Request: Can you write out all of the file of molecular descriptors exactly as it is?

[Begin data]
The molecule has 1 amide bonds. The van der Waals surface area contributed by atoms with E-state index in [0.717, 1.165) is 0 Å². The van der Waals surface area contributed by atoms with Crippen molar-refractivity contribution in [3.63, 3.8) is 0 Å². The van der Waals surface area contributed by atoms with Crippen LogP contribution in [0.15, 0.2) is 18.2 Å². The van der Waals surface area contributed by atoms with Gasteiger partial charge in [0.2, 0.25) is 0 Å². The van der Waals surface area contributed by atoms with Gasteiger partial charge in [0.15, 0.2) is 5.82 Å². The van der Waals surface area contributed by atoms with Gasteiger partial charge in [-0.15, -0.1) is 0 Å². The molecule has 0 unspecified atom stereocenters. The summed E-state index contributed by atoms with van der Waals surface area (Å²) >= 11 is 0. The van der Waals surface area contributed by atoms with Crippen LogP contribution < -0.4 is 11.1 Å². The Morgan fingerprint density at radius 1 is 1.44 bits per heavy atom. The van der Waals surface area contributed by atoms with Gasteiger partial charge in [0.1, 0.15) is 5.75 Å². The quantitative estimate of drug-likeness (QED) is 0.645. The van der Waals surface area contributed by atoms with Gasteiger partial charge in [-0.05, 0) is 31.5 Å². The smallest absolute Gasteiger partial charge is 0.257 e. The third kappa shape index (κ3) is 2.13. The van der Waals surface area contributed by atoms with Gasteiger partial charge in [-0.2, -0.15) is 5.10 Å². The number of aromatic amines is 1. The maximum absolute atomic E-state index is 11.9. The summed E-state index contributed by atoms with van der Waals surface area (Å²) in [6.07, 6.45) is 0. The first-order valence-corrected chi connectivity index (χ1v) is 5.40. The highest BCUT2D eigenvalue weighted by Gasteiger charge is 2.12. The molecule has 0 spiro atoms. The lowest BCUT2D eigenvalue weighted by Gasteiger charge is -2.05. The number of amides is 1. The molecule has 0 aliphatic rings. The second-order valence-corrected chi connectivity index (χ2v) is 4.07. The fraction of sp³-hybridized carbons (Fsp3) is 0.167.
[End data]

The molecule has 1 amide bonds. The van der Waals surface area contributed by atoms with E-state index in [0.717, 1.165) is 0 Å². The van der Waals surface area contributed by atoms with Crippen molar-refractivity contribution in [3.63, 3.8) is 0 Å². The van der Waals surface area contributed by atoms with Crippen LogP contribution in [0.15, 0.2) is 18.2 Å². The van der Waals surface area contributed by atoms with Gasteiger partial charge in [0.2, 0.25) is 0 Å². The van der Waals surface area contributed by atoms with Gasteiger partial charge in [0.15, 0.2) is 5.82 Å². The van der Waals surface area contributed by atoms with Gasteiger partial charge in [-0.15, -0.1) is 0 Å². The molecule has 0 unspecified atom stereocenters. The summed E-state index contributed by atoms with van der Waals surface area (Å²) >= 11 is 0. The van der Waals surface area contributed by atoms with Crippen LogP contribution < -0.4 is 11.1 Å². The Morgan fingerprint density at radius 1 is 1.44 bits per heavy atom. The van der Waals surface area contributed by atoms with Gasteiger partial charge in [0.1, 0.15) is 5.75 Å². The quantitative estimate of drug-likeness (QED) is 0.645. The van der Waals surface area contributed by atoms with Gasteiger partial charge in [-0.05, 0) is 31.5 Å². The smallest absolute Gasteiger partial charge is 0.257 e. The third kappa shape index (κ3) is 2.13. The van der Waals surface area contributed by atoms with Gasteiger partial charge in [-0.2, -0.15) is 5.10 Å². The number of aromatic amines is 1. The maximum absolute atomic E-state index is 11.9. The summed E-state index contributed by atoms with van der Waals surface area (Å²) in [6.07, 6.45) is 0. The first-order valence-corrected chi connectivity index (χ1v) is 5.40. The highest BCUT2D eigenvalue weighted by Gasteiger charge is 2.12. The molecule has 0 spiro atoms. The lowest BCUT2D eigenvalue weighted by Gasteiger charge is -2.05. The number of amides is 1. The molecule has 0 aliphatic rings. The second-order valence-corrected chi connectivity index (χ2v) is 4.07. The fraction of sp³-hybridized carbons (Fsp3) is 0.167.